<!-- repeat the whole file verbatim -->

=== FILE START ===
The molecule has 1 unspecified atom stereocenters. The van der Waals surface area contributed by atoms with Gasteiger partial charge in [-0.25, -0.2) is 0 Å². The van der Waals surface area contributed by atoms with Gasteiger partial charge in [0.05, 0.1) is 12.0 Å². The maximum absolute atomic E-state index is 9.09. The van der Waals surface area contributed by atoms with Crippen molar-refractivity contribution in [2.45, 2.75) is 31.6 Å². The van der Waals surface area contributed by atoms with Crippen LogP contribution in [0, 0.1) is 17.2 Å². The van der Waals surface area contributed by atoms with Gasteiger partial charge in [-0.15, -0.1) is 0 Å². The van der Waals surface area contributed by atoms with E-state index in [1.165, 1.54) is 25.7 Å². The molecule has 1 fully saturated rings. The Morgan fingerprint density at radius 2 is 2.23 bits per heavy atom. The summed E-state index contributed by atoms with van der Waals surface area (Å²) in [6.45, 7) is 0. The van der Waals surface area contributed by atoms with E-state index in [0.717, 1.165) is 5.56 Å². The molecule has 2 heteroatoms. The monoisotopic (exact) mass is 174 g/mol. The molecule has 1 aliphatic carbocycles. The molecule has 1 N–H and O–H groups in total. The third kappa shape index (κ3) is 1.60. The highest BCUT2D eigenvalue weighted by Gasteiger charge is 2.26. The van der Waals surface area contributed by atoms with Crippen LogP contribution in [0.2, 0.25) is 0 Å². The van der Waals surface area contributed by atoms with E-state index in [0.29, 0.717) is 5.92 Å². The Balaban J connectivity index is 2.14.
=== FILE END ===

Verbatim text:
The molecule has 1 unspecified atom stereocenters. The van der Waals surface area contributed by atoms with Gasteiger partial charge in [-0.25, -0.2) is 0 Å². The van der Waals surface area contributed by atoms with Gasteiger partial charge in [0.05, 0.1) is 12.0 Å². The maximum absolute atomic E-state index is 9.09. The van der Waals surface area contributed by atoms with Crippen molar-refractivity contribution in [2.45, 2.75) is 31.6 Å². The van der Waals surface area contributed by atoms with Crippen LogP contribution in [0, 0.1) is 17.2 Å². The van der Waals surface area contributed by atoms with Gasteiger partial charge in [-0.15, -0.1) is 0 Å². The van der Waals surface area contributed by atoms with E-state index in [1.165, 1.54) is 25.7 Å². The molecule has 1 fully saturated rings. The Morgan fingerprint density at radius 2 is 2.23 bits per heavy atom. The summed E-state index contributed by atoms with van der Waals surface area (Å²) in [6.45, 7) is 0. The van der Waals surface area contributed by atoms with E-state index in [0.717, 1.165) is 5.56 Å². The molecule has 2 heteroatoms. The monoisotopic (exact) mass is 174 g/mol. The molecule has 1 aliphatic carbocycles. The molecule has 1 N–H and O–H groups in total. The third kappa shape index (κ3) is 1.60. The highest BCUT2D eigenvalue weighted by Gasteiger charge is 2.26. The van der Waals surface area contributed by atoms with Crippen LogP contribution in [0.2, 0.25) is 0 Å². The van der Waals surface area contributed by atoms with E-state index in [0.29, 0.717) is 5.92 Å². The Balaban J connectivity index is 2.14.